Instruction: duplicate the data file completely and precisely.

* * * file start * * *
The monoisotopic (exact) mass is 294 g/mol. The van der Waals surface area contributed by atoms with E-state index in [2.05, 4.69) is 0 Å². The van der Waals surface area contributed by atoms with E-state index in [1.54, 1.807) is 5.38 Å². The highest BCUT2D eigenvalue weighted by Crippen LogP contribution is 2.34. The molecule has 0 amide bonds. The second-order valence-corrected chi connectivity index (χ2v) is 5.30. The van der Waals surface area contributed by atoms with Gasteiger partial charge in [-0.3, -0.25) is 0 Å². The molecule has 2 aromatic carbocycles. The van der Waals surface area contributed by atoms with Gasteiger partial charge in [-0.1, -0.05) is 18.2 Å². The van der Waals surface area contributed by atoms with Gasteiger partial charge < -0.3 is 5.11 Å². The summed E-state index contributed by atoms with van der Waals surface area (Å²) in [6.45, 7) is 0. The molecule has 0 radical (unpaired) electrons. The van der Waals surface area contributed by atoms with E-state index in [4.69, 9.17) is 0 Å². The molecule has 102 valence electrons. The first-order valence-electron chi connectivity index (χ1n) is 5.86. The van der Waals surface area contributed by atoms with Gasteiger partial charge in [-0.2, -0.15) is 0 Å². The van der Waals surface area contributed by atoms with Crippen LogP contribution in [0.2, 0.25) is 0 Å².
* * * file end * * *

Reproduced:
The monoisotopic (exact) mass is 294 g/mol. The van der Waals surface area contributed by atoms with E-state index in [2.05, 4.69) is 0 Å². The van der Waals surface area contributed by atoms with E-state index in [1.54, 1.807) is 5.38 Å². The highest BCUT2D eigenvalue weighted by Crippen LogP contribution is 2.34. The molecule has 0 amide bonds. The second-order valence-corrected chi connectivity index (χ2v) is 5.30. The van der Waals surface area contributed by atoms with Gasteiger partial charge in [-0.3, -0.25) is 0 Å². The molecule has 2 aromatic carbocycles. The van der Waals surface area contributed by atoms with Gasteiger partial charge in [-0.1, -0.05) is 18.2 Å². The van der Waals surface area contributed by atoms with Gasteiger partial charge < -0.3 is 5.11 Å². The summed E-state index contributed by atoms with van der Waals surface area (Å²) in [6.45, 7) is 0. The molecule has 0 radical (unpaired) electrons. The van der Waals surface area contributed by atoms with E-state index in [4.69, 9.17) is 0 Å². The molecule has 102 valence electrons. The first-order valence-electron chi connectivity index (χ1n) is 5.86. The van der Waals surface area contributed by atoms with Gasteiger partial charge in [-0.2, -0.15) is 0 Å². The van der Waals surface area contributed by atoms with Crippen LogP contribution in [0.2, 0.25) is 0 Å².